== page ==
The real taco is a simple, soft tortilla, traditionally made of maize but is now often in the form of small corn or wheat flour tortillas.
Like traditional cuisines in many countries, tacos vary from one region to another and are unlikely to include the combination of tinned refried beans, shredded lettuce, guacamole and tasty cheese.
Carnitas are what you will usually find on a pub, club or food truck menus. Literally meaning “little meats”, they are found in the provinces of Michoacan and Jalisco, and are the Mexican version of pulled pork, the fillings made by braising or simmering pork in oil or pork fat until tender. Tacos de barbacoa on the other hand, are from Hidalgo and Tlaxcala, and are made from parts of the heads of cattle, such as cheeks. You can also use alternatives such as slow roast cuts, including brisket, or even goat meat (cabrito).
Barbecued chicken and achiote paste, also known as “Recado Rojo”, are the stars of pollo pibil from the Yucatan region, with the paste – a blend of annatto seeds, cumin, pepper, coriander, oregano, cloves, and garlic – being a staple in all Yucatan dishes.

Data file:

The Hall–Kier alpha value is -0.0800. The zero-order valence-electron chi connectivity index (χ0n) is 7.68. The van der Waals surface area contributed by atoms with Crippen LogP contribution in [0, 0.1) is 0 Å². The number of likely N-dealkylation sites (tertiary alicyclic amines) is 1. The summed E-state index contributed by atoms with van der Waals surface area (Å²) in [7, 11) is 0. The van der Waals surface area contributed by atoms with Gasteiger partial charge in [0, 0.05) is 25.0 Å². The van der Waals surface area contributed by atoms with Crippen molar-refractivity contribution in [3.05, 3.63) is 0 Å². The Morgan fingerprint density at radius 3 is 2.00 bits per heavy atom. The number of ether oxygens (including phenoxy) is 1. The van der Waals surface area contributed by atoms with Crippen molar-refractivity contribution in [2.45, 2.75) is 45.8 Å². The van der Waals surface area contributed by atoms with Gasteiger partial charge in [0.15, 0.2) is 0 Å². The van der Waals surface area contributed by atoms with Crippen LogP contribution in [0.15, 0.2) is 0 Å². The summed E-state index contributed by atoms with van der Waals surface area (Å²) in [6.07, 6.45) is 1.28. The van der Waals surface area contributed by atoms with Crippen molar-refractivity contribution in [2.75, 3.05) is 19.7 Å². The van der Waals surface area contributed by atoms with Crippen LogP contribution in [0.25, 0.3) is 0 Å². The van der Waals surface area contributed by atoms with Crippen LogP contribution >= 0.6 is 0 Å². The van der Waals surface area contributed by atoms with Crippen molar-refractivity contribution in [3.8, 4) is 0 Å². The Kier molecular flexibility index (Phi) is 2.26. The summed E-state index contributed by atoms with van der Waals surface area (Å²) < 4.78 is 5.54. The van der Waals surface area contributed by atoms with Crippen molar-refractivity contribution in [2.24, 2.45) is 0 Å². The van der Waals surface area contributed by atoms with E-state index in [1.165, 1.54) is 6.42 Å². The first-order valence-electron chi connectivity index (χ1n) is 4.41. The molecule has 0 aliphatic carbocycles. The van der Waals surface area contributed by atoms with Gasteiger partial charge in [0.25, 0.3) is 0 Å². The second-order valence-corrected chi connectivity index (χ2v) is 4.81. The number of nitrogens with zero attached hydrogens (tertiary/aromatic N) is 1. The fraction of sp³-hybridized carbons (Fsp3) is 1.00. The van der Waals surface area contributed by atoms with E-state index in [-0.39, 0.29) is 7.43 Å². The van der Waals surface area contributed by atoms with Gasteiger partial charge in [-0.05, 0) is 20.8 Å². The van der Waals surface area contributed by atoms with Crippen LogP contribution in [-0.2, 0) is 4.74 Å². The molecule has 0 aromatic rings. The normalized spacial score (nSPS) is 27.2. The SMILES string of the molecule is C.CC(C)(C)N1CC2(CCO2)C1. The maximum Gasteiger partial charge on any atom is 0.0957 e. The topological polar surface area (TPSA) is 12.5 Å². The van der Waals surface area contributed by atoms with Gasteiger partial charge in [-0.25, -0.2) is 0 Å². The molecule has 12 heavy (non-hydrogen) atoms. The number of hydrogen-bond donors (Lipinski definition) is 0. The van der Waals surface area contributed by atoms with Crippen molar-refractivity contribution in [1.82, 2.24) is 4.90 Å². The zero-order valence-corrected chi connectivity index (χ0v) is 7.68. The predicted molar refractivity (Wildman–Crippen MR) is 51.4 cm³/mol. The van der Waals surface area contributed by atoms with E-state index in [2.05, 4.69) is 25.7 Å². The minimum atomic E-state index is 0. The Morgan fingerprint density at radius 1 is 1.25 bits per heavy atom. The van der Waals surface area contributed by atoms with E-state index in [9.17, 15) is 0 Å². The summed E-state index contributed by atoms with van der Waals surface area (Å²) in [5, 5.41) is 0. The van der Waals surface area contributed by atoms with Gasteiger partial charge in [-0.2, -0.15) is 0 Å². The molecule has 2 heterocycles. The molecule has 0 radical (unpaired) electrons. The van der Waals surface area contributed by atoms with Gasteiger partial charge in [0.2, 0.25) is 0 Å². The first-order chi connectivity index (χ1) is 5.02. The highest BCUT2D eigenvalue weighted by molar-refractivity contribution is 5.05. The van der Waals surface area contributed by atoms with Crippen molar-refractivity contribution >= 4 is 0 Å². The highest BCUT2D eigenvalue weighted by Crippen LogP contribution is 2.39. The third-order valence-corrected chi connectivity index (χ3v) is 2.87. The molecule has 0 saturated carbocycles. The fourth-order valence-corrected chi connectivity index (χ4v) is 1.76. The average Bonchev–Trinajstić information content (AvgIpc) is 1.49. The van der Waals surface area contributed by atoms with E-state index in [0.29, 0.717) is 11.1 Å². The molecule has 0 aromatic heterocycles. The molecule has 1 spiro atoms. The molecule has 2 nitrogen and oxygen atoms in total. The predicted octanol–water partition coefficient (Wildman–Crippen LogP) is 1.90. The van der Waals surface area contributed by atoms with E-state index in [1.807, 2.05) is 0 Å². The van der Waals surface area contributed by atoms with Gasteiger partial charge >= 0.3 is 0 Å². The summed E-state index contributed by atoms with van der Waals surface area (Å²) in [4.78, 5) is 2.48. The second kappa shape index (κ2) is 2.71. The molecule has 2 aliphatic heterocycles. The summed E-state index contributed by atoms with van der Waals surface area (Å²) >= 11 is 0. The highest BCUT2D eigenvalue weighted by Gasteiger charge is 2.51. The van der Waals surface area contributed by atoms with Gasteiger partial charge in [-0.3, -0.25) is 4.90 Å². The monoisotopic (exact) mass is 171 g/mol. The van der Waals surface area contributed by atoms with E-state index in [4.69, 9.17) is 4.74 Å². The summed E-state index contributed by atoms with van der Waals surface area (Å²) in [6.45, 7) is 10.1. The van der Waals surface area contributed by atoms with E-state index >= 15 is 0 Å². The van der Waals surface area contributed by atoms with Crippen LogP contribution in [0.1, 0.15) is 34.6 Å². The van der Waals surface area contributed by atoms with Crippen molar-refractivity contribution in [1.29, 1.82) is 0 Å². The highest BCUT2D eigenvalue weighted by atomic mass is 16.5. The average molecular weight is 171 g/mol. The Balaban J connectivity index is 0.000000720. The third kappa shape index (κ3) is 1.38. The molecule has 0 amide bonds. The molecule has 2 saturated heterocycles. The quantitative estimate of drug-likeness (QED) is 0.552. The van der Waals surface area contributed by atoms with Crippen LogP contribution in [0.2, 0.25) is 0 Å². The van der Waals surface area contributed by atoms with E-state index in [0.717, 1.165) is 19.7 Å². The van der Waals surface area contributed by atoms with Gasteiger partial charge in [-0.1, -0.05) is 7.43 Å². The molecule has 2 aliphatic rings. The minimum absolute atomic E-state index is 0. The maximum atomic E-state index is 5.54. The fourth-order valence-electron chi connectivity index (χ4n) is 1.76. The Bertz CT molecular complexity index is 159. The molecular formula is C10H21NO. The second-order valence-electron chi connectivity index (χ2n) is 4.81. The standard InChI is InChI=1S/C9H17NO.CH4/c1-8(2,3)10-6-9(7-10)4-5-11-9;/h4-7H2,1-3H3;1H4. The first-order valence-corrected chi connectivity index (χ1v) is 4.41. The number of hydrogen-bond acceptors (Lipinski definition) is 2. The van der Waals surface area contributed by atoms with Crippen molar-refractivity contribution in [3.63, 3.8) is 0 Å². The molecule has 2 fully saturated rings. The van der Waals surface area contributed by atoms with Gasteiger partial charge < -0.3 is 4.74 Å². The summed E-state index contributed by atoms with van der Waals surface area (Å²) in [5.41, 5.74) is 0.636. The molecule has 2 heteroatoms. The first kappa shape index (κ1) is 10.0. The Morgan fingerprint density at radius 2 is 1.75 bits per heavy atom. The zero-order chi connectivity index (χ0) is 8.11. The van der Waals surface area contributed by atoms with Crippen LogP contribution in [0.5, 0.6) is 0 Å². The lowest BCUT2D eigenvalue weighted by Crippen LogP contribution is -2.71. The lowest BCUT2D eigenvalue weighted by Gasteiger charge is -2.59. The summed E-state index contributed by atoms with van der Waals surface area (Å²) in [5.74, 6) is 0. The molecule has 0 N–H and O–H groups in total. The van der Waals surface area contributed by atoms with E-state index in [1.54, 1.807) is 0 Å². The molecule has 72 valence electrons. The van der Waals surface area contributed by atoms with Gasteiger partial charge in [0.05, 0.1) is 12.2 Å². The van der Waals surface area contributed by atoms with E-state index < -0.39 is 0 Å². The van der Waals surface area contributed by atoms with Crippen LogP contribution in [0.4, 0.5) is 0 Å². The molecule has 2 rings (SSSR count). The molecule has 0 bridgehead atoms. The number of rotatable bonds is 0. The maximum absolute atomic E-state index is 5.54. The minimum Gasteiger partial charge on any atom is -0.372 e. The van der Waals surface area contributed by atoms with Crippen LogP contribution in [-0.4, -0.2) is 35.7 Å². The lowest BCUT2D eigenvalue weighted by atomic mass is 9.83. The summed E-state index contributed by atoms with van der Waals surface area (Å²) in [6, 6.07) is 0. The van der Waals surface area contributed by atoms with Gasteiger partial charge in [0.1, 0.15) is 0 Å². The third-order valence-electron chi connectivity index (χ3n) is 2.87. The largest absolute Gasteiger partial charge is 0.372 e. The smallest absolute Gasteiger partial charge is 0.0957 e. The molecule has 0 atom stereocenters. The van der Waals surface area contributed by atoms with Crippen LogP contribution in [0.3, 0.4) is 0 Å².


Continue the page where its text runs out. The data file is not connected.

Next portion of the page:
Small fish have also been enjoyed, folded in tacos, since before the time of the Spanish, but these days fish fillets have found more favour.
Other fillings or flavourings to consider are the picantes or Mexican sauces. Pico de gallo is a fresh chunky salsa picante of tomato, garlic, coriander, onion and jalapeno. Salsa verde as the name suggests, is a green sauce of tomatillos, coriander, garlic and jalapenos, while salsa roja is a simple red sauce of tomatoes, onions, chilli and garlic. The cheese meanwhile is usually queso fresco, or fresh cheese, which is similar in texture to feta and is traditionally made from raw cow’s milk or a combination of cow and goat milk.